Life-Altering Event

11 Colorado caddies earn full-tuition and housing Evans Scholarships, with Cherry Hills, Roaring Fork Club and Solich Caddie & Leadership Academy producing multiple recipients

By Gary Baines – 2/3/2022

Cherry Hills Country Club and Roaring Fork Club, along with the Solich Caddie & Leadership Academy, have proven to be go-to sites for producing Colorado Evans Scholars, particularly in the last several years. 

When the Illinois-based Western Golf Association, which administers the Evans Scholarship nationwide, announced on Thursday the Colorado caddies who will receive the full-tuition and housing scholarship in 2022, three each who looped at Cherry Hills, Roaring Fork and the SCLA were among the 11 teenagers who experienced the life-altering moment.

And for the last four years combined, that makes 15 caddies from Cherry Hills, 17 from the Solich Caddie & Leadership Academy and eight from Roaring Fork Club in Basalt who have landed an Evans Scholarship. (It should be noted that many of the Cherry Hills teenagers who received the scholarship started their caddie career at the SCLA, so they count for both.) Cherry Hills and Roaring Fork Club, by the way, are two of the top fundraising clubs nationwide for the Evans Scholarship.

All told, the just-selected group of Evans Scholars from Colorado is nothing if not a diverse group.

Geographically, there are four caddies from western Colorado, one from the southern part of the state and six from the northern half of the Centennial State — specifically, the Denver metro area.

There are three females and eight males.

Nevina Montoya-Olivas, who caddied at Cherry Hills and the Solich Caddie & Leadership Academy.

There are seven who caddied at private clubs, two at a mixture of public and private facilities, one at a resort and one at a public course.

And with three learning the ropes at the Solich Caddie & Leadership Academy, that brings the all-time total of SCLA alums earning the scholarship to 33. One made the grade from the new Broadmoor Caddie & Leadership Academy in 2022, giving the BCLA three all time.

The Solich Academy promotes the use of caddies by paying their base fees through an educational grant, with participating golfers having the option of adding a tip. The Academy also features a robust leadership element, with each participating youngster not only caddying but required to attend leadership classes and do community-service work each summer. The SCLA  was launched at CommonGround Golf Course in Aurora and expanded to Meridian Golf Club in Englewood and to Grand Junction and Montrose. Typically, Denver-based Solich caddies spend a couple of years at CommonGround or Meridian before moving on to loop at some of the longest-standing caddie programs in the area.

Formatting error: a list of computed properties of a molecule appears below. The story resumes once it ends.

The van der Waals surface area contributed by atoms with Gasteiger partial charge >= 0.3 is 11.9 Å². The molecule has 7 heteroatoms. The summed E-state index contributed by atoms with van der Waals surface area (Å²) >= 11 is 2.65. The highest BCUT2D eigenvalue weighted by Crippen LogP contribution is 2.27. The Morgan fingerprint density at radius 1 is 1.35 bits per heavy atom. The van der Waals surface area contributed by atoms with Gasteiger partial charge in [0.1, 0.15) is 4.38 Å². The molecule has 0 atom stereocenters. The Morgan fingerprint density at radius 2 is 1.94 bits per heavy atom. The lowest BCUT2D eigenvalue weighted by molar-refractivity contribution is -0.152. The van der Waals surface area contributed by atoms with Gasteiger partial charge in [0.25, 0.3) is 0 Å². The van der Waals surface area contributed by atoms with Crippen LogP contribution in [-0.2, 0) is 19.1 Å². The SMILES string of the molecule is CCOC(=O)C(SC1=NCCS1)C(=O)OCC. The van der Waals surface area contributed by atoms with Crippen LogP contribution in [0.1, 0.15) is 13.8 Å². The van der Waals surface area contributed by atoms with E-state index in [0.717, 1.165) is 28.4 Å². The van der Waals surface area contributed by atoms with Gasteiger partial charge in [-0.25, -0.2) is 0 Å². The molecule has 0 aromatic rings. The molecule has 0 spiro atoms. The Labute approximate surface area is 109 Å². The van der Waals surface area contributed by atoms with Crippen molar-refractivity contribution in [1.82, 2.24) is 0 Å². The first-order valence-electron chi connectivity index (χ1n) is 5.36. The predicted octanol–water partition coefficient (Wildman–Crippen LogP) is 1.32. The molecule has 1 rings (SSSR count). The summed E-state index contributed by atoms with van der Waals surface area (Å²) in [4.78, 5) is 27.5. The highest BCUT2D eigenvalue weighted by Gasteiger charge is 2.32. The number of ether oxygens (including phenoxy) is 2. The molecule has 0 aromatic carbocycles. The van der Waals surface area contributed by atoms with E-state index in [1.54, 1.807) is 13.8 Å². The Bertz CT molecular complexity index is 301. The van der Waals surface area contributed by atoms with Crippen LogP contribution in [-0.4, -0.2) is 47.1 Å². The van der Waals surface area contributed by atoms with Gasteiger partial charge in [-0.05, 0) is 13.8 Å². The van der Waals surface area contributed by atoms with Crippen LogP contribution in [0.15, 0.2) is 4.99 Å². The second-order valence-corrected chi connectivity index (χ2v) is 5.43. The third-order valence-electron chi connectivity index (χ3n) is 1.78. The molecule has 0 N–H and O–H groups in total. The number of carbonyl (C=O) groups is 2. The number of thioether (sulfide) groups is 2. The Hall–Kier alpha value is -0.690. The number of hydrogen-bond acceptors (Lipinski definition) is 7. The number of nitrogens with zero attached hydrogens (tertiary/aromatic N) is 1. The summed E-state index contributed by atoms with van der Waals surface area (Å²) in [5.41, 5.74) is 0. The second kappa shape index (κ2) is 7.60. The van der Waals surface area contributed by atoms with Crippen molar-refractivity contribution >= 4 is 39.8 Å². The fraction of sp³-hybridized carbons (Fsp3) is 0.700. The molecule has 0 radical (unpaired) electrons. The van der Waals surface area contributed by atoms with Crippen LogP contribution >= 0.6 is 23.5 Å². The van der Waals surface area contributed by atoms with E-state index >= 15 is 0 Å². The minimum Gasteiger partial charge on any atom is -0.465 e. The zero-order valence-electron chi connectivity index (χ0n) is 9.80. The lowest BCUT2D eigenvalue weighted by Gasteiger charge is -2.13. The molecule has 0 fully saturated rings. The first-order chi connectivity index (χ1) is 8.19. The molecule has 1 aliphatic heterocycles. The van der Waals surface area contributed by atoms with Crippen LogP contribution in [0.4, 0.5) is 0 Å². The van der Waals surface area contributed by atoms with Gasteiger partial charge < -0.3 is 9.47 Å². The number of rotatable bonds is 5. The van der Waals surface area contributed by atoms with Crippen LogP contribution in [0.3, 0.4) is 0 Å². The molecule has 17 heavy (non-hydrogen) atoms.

Dugan Sear, who caddied at Lakewood Country Club.

Wherever they caddied, all 11 of the teenagers selected this year now have at least one thing in common. They’ve all just received the full-tuition and housing Evans Scholarship, which is worth an estimated $120,000, on average, if renewed for four years — though the amount can vary significantly depending on the individual case. And all are expected to be living together at the Evans Scholars house at the University of Colorado in Boulder, starting late this summer.

“I’ve been motivated (by the possibility of receiving the Evans Scholarship) since the first year I was caddying,” noted one of the recipients from Roaring Fork Club, Samuel Sherry, during the Colorado E.S. Selection Committee meeting, held on Jan. 18 via Zoom for the second straight year.

The WGA has long partnered with the CGA in supporting the scholarship in Colorado. The Evans Scholarship, awarded to high-achieving caddies with significant financial need, is a flagship program for the CGA. Through Par Club contributions and CGA membership support, Colorado donors fully fund the year-to-year scholarship costs at the CU Evans Scholars house.